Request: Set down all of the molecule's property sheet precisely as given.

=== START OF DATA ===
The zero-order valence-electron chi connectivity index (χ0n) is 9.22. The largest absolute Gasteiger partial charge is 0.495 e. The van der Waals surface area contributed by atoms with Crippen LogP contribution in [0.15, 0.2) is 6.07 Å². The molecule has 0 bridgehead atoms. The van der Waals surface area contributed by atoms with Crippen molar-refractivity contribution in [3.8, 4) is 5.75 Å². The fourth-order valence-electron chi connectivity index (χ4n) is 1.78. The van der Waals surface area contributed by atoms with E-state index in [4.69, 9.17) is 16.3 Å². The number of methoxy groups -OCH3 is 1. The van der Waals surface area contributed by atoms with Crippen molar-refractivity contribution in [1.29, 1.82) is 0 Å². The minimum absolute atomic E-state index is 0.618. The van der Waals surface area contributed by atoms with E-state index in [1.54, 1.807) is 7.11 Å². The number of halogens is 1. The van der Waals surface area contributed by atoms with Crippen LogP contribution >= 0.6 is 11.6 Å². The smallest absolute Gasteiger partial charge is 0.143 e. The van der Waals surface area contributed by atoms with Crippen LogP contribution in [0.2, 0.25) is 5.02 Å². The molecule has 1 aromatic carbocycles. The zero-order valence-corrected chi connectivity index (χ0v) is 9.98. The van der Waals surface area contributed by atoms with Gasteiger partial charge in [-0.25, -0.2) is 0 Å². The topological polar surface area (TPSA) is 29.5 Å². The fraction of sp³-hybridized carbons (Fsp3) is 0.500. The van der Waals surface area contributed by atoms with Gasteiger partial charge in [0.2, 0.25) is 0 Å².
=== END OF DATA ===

The zero-order valence-electron chi connectivity index (χ0n) is 9.22. The largest absolute Gasteiger partial charge is 0.495 e. The van der Waals surface area contributed by atoms with Crippen LogP contribution in [0.15, 0.2) is 6.07 Å². The molecule has 0 bridgehead atoms. The van der Waals surface area contributed by atoms with Crippen molar-refractivity contribution in [3.8, 4) is 5.75 Å². The fourth-order valence-electron chi connectivity index (χ4n) is 1.78. The van der Waals surface area contributed by atoms with E-state index in [4.69, 9.17) is 16.3 Å². The number of methoxy groups -OCH3 is 1. The van der Waals surface area contributed by atoms with Crippen molar-refractivity contribution in [1.29, 1.82) is 0 Å². The minimum absolute atomic E-state index is 0.618. The van der Waals surface area contributed by atoms with E-state index in [1.54, 1.807) is 7.11 Å². The number of halogens is 1. The van der Waals surface area contributed by atoms with Crippen LogP contribution >= 0.6 is 11.6 Å². The smallest absolute Gasteiger partial charge is 0.143 e. The van der Waals surface area contributed by atoms with Crippen LogP contribution in [0.2, 0.25) is 5.02 Å². The molecule has 1 aromatic carbocycles. The zero-order valence-corrected chi connectivity index (χ0v) is 9.98. The van der Waals surface area contributed by atoms with Gasteiger partial charge in [-0.25, -0.2) is 0 Å². The topological polar surface area (TPSA) is 29.5 Å². The fraction of sp³-hybridized carbons (Fsp3) is 0.500. The van der Waals surface area contributed by atoms with Gasteiger partial charge in [0.2, 0.25) is 0 Å².